By William Croyle
FALMOUTH - Larry Mynes was on top of the world when he made the Pendleton County High School soccer team this year.
But a state law will prevent Mynes, who has Cornelia de Lange syndrome, from finishing the season.
The team might also have to forfeit two games he played in.
Mynes was informed by the school last week that he is ineligible to play because he's too old. The 19-year-old senior was devastated.
"I don't like it," Mynes said. "This is my first year playing on a school team."
Cornelia de Lange syndrome is similar to Down syndrome. Larry's parents, Harold Mynes and Rena Ashley, said he is mentally on a second-grade level.
Mynes was on both the junior varsity and varsity squads. It wasn't until a varsity game last week - a few weeks into the season - that some people watching the game questioned his age with the school's athletic director, Tom Woofter.
"We were talking about how good it was to see Larry get into the game," Woofter said. "But then somebody said, 'Isn't he 21?'
"They had nothing against Larry. They just thought he might be ineligible."
Woofter knew Mynes wasn't 21, but he checked his file the next day. Mynes turned 19 on March 29. Bylaw 3 of the Kentucky High School Athletic Association says a student is ineligible to play sports if he turns 19 before Aug. 1.
The school immediately notified Mynes' parents and the KHSAA.
"It was an accident. It slipped under the radar, and I take full responsibility," principal John White said. "It's unfortunate. Larry is very well-liked throughout the school."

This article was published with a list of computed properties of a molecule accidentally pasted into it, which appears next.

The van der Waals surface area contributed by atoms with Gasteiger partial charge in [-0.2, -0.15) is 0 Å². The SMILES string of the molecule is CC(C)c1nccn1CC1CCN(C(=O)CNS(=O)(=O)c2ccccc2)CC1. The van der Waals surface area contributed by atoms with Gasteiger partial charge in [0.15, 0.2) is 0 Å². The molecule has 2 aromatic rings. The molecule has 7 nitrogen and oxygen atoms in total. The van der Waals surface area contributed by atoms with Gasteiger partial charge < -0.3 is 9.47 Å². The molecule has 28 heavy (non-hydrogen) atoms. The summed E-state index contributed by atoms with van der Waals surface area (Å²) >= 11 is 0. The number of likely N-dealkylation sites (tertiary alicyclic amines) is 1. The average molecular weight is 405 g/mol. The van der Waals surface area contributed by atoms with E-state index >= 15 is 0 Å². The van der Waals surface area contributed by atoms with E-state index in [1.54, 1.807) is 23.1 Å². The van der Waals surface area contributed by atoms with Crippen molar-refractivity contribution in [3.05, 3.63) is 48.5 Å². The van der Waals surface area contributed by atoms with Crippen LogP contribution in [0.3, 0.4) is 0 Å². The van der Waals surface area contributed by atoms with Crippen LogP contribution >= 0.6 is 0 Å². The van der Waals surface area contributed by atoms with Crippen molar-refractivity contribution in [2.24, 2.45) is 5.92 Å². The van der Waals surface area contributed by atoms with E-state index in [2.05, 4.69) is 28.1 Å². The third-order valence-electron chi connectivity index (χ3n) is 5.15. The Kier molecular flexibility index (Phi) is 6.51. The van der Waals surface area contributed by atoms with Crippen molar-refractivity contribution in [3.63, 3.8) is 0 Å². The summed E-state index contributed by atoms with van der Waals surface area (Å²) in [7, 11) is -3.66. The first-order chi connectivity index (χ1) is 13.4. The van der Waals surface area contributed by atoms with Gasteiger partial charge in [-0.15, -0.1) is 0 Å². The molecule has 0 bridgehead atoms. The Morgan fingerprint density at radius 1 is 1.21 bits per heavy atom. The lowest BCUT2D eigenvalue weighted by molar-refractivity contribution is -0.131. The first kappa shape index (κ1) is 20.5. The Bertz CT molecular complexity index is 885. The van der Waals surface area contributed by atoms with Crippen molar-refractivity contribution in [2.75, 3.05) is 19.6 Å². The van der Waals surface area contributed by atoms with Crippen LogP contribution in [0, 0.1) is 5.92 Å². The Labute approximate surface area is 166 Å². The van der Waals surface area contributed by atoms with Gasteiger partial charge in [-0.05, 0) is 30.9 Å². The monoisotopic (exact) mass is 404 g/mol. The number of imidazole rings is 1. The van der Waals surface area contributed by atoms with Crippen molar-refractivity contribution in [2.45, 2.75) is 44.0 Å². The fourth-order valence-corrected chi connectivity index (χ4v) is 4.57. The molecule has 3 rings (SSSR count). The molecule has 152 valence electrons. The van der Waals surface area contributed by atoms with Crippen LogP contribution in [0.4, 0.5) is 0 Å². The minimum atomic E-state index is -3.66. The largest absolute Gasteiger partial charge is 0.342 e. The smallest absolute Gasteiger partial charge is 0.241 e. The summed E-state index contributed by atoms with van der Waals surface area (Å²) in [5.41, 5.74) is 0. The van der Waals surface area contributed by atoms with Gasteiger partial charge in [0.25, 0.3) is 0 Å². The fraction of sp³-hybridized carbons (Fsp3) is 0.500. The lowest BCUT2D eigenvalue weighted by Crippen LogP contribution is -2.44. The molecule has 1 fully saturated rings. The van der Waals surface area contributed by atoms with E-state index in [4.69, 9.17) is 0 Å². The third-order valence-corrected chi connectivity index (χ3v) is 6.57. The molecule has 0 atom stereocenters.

White said records are usually checked when students participate on a team. Woofter said a change in the school's data system this year contributed to the oversight.
White said he did not ask the KHSAA to make an exception for Mynes after the discovery. "There is no exception. You don't even ask them," he said.
The bylaw is clear. It states: "A student who becomes 19 years old before August 1 shall be ineligible for interscholastic athletic competition. The Board of Control and the Commissioner may not adopt administrative procedures that allow for waiver of this rule under any condition." The bylaw was even made a state law in 1998.
Butch Cope, spokesman for KHSAA, said the association could not comment on the situation because all of the paperwork on the issue had not been received from the school.
Woofter said he expects the team to forfeit two victories in games Mynes played in against Covington Latin and Holmes.
Mynes has kept up his enthusiasm, helping the team on the sidelines as a ball boy. But his parents said he is having a hard time understanding why he can't play.
"He lives for sports," Harold Mynes said. "This has been a big letdown for him."
Added Rena Ashley: "All he knows is that he can't play. That is what is so hurtful about this. Why did they put him through this if the rule is so cut and dried?"
Mynes' coach, Tony Bentley, said he wishes the rule wasn't so rigid.
"It would be nice if there was some kind of stipulation for a situation like this," he said.
But Woofter said that if the KHSAA makes exceptions for one person, others might want exceptions.
"It's either got to be right or wrong," Woofter said. "We're sorry this happened. His coach did what he could for him. This is bad for Larry, but it's the rule."
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